Massachusetts residents, like other US citizens, have the option of using emotional support animals to alleviate the symptoms of their mental disturbances. Here is a summary of the features of holding an ESA in Massachusetts.
In order to be able to become an ESA holder, you must have a non-physical malady corroborated by your therapist. The most common ailments that can be treated with emotional support animals include learning disabilities, ADHD, mental retardation, tic disorders, motor disorders, gender and sexual identity issues, and disorders related to alcohol and/or drug addictions.
What’s more, emotional support animals in Massachusetts are actively involved in the treatment of bipolar disorder and cognitive impairment of various degrees of severity. For example, bipolar in humans is characterized by mood swings between phases of depression and mania or hypomania. During the phase of mania, a person has an extremely good mood, they are energetic, cheerful and at the same time easily irritated. Through this period, the animal is needed to calm its keeper, as well as to facilitate the release of accumulated energy in the person so that the manic episode passes faster.
During the depression phase, the outlook on life becomes negative, a human feels unhappy and despondent, they have no hope that something will improve in the future, have suicidal thoughts, and self-hatred appears. In the course of this phase, ESAs cheer up their handlers and makes their lives brighter. Besides, during depressive episodes, people are more vulnerable, so the animal also performs an additional protective function.
Studies have shown that people feel more relaxed, less anxious, and less lonely when they hold or pet an animal. Animals also normalize humans’ heart rate and blood pressure and improve their mood and general well-being. This effect is noticeable even from periodic interaction with animals, so being near an animal around the clock, if you have no contraindications, can influence and have a long-lasting effect on your psychological and emotional shape.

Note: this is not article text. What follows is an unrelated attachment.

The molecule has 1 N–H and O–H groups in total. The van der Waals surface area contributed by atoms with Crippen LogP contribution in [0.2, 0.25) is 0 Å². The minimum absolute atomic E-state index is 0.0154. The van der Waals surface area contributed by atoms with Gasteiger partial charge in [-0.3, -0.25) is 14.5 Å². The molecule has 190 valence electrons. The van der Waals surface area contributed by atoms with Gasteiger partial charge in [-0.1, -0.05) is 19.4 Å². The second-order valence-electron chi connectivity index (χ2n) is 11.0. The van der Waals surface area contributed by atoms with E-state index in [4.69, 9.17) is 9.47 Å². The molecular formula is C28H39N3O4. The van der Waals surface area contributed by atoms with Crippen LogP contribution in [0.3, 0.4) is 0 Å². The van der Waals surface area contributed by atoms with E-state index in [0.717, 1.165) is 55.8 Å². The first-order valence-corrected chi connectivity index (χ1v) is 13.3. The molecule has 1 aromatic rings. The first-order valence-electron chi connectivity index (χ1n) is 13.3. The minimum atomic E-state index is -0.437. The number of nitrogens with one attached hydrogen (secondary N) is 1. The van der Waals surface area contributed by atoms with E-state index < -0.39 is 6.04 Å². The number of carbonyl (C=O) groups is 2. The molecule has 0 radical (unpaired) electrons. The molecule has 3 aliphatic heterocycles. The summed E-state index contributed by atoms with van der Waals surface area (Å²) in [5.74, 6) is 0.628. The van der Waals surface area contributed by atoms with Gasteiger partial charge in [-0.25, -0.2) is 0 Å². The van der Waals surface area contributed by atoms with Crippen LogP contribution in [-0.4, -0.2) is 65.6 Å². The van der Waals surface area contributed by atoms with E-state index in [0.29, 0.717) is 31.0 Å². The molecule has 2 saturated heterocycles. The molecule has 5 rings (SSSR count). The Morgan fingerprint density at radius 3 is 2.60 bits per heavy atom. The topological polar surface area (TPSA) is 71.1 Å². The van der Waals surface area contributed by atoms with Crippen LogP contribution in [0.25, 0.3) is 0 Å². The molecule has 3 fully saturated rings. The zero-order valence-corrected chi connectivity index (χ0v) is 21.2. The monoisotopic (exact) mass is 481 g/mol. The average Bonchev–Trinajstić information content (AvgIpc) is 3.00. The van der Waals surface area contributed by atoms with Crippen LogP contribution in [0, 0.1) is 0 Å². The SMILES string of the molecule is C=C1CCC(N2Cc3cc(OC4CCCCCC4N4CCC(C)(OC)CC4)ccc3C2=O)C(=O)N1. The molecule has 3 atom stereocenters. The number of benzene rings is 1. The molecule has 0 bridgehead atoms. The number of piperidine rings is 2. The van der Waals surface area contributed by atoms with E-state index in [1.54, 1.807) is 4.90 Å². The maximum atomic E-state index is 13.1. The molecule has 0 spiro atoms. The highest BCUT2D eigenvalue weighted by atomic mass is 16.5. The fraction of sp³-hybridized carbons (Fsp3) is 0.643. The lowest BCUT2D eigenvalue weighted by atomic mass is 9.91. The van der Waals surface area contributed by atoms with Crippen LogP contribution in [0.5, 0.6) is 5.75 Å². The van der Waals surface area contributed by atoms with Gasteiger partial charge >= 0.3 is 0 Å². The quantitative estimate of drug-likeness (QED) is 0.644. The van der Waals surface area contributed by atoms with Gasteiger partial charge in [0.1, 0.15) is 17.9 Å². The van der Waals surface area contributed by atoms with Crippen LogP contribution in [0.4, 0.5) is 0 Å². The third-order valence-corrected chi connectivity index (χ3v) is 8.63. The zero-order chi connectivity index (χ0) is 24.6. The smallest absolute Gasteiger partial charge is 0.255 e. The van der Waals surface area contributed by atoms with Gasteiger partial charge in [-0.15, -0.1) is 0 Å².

Despite the fact that animals cannot always understand the feelings of their possessor and provide verbal support, in Massachusetts ESAs are considered full-fledged four-legged therapists and are always ready to provide their “patients” with the helping hand they need. Many handlers enjoy interacting with their ESAs because they know the animal cannot judge or give advice. At the same time, the opportunity to talk about your inner frustrations is an important stage for realizing the presence of certain problems in your life and the first step on the way to a positive outcome of therapy.
Animals provide bilateral love and attention, which is extremely important in speeding up the patient’s recovery. Animal owners learn not only to receive the requisite consolation and solicitude but also learn to care for others. Caring for another living helping people feel important and independent, which is essential, especially for those with cognitive illnesses.
Focusing on ESAs helps a person take their mind off things that cause anxiety, tension, or stress. Being responsible for an animal can be challenging but it also gives men a sense of purpose and boosts positivity. In addition, the animal provides its holder with regular physical activities such as walks or exercises. Regular physical exertion is one of the first recommendations that therapists give to patients who, for example, suffer from depression.
To resolve legal issues related to emotional support animals, you must have documents confirming the need for an animal for your psychogenic health, that is, certifying that the animal is not a pet.
This function is performed by a special letter issued by a licensed medical professional. The ESA letter contains a specialist’s opinion as to whether you have a mental health affliction that requires the aid of an emotional support animal. The letter must be issued on an official form, containing the date of issue and the signature of the specialist.
If you live in Massachusetts, you should see a licensed Massachusetts healthcare provider. Before contacting a psychologist or psychotherapist, find out whether the counselor you have chosen has a sufficient level of knowledge in the field of emotional support animals and whether they can provide you with the necessary documents.